How Superman Defeated the KKK (in Real Life): Hear the World-Changing 1946 Radio Drama

Ear­li­er this week, we fea­tured the 1950 Super­man poster that urged stu­dents to defend the Amer­i­can way and fight dis­crim­i­na­tion every­where. Today, we present anoth­er chap­ter from Super­man’s lit­tle-known his­to­ry as a Civ­il Rights defend­er.

The year is 1946. World War II has come to an end. And now mem­ber­ship in the Ku Klux Klan starts to rise again. Enter Stet­son Kennedy, a human rights activist, who man­ages to infil­trate the KKK and then finds out an inge­nious way to take them down. He con­tacts the pro­duc­ers of the pop­u­lar Adven­tures of Super­man radio show, and pitch­es them on a new sto­ry­line: Super­man meets and defeats the KKK. Need­ing a new ene­my to van­quish, the pro­duc­ers green­light the idea.

The 16-episode series, “The Clan of the Fiery Cross,” aired in June, 1946 and effec­tive­ly chipped away at the Klan’s mys­tique, grad­u­al­ly reveal­ing their secret code­words and rit­u­als. Lis­ten to the episodes above. And take heart in know­ing this: Accord­ing to Stephen J. Dub­n­er and Steven Levitt, the authors of Freako­nom­icsThe Clan of the Fiery Cross was “the great­est sin­gle con­trib­u­tor to the weak­en­ing of the Ku Klux Klan.” Mocked and triv­i­al­ized, the Klan’s num­bers went back on the decline.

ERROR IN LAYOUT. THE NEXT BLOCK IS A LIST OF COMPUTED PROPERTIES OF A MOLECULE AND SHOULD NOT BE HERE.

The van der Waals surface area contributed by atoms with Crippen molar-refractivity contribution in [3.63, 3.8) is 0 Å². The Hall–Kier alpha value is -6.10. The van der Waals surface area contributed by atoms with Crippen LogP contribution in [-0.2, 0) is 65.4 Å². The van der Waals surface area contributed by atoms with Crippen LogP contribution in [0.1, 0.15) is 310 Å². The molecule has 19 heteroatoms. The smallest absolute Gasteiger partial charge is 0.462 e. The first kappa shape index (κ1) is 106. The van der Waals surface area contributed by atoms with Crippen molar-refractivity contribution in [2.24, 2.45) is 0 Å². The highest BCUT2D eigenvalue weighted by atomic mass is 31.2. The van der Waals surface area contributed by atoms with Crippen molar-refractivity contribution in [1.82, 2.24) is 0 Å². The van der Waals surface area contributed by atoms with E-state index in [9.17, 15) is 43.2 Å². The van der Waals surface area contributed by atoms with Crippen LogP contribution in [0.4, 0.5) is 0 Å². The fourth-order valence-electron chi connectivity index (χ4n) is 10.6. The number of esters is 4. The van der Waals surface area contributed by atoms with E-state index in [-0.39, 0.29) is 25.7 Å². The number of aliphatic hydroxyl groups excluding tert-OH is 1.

For more infor­ma­tion on this chap­ter in super­hero his­to­ry, read the well-reviewed YA book, Super­man Ver­sus the Ku Klux Klan: The True Sto­ry of How the Icon­ic Super­hero Bat­tled the Men of Hate. Also find more infor­ma­tion on these episodes at the Super­man Home­page.

To hear more orig­i­nal Super­man radio shows, head over to

Note: there is a lit­tle bit of a con­tro­ver­sy about what exact role Stet­son Kennedy played in infil­trat­ing the Klan. You can read up on that here.

Thanks, Alis­sa, for call­ing this radio series to our atten­tion.

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Relat­ed Con­tent:

The Orig­i­nal 1940s Super­man Car­toon: Watch 17 Clas­sic Episodes Free Online

1950 Super­man Poster Urged Kids to Defend All Amer­i­cans, Regard­less of Their Race, Reli­gion or Nation­al Ori­gin

Read Mar­tin Luther King and The Mont­gomery Sto­ry: The Influ­en­tial 1957 Civ­il Rights Com­ic Book

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Open Culture was founded by Dan Colman.